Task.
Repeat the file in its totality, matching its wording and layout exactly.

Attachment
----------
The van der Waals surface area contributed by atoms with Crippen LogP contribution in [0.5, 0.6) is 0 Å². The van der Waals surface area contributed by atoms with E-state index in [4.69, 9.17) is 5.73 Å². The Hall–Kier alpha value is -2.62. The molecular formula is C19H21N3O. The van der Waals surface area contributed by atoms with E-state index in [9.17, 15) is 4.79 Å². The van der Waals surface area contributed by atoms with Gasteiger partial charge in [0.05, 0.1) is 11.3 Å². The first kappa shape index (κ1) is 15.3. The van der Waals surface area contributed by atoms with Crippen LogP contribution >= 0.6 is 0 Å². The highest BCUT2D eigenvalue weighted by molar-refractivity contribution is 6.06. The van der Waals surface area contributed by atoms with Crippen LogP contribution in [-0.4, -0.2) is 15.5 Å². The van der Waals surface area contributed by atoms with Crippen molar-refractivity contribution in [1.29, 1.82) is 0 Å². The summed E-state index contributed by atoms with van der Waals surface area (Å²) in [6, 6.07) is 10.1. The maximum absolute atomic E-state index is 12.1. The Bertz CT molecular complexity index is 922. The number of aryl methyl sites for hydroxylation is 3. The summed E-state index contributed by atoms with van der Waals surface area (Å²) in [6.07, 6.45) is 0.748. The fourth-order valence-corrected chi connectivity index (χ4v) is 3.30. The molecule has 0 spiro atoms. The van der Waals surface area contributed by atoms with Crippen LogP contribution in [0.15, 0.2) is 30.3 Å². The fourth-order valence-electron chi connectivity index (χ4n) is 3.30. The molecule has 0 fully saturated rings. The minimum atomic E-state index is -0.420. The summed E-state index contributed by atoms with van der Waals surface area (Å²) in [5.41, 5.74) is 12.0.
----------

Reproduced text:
The van der Waals surface area contributed by atoms with Crippen LogP contribution in [0.5, 0.6) is 0 Å². The van der Waals surface area contributed by atoms with E-state index in [4.69, 9.17) is 5.73 Å². The Hall–Kier alpha value is -2.62. The molecular formula is C19H21N3O. The van der Waals surface area contributed by atoms with E-state index in [9.17, 15) is 4.79 Å². The van der Waals surface area contributed by atoms with Gasteiger partial charge in [0.05, 0.1) is 11.3 Å². The first kappa shape index (κ1) is 15.3. The van der Waals surface area contributed by atoms with Crippen LogP contribution >= 0.6 is 0 Å². The highest BCUT2D eigenvalue weighted by molar-refractivity contribution is 6.06. The van der Waals surface area contributed by atoms with Crippen LogP contribution in [-0.4, -0.2) is 15.5 Å². The van der Waals surface area contributed by atoms with Crippen molar-refractivity contribution in [1.29, 1.82) is 0 Å². The summed E-state index contributed by atoms with van der Waals surface area (Å²) in [6, 6.07) is 10.1. The maximum absolute atomic E-state index is 12.1. The Bertz CT molecular complexity index is 922. The number of aryl methyl sites for hydroxylation is 3. The summed E-state index contributed by atoms with van der Waals surface area (Å²) in [6.07, 6.45) is 0.748. The fourth-order valence-corrected chi connectivity index (χ4v) is 3.30. The molecule has 0 spiro atoms. The van der Waals surface area contributed by atoms with Crippen LogP contribution in [0.15, 0.2) is 30.3 Å². The fourth-order valence-electron chi connectivity index (χ4n) is 3.30. The molecule has 0 fully saturated rings. The minimum atomic E-state index is -0.420. The summed E-state index contributed by atoms with van der Waals surface area (Å²) in [5.41, 5.74) is 12.0.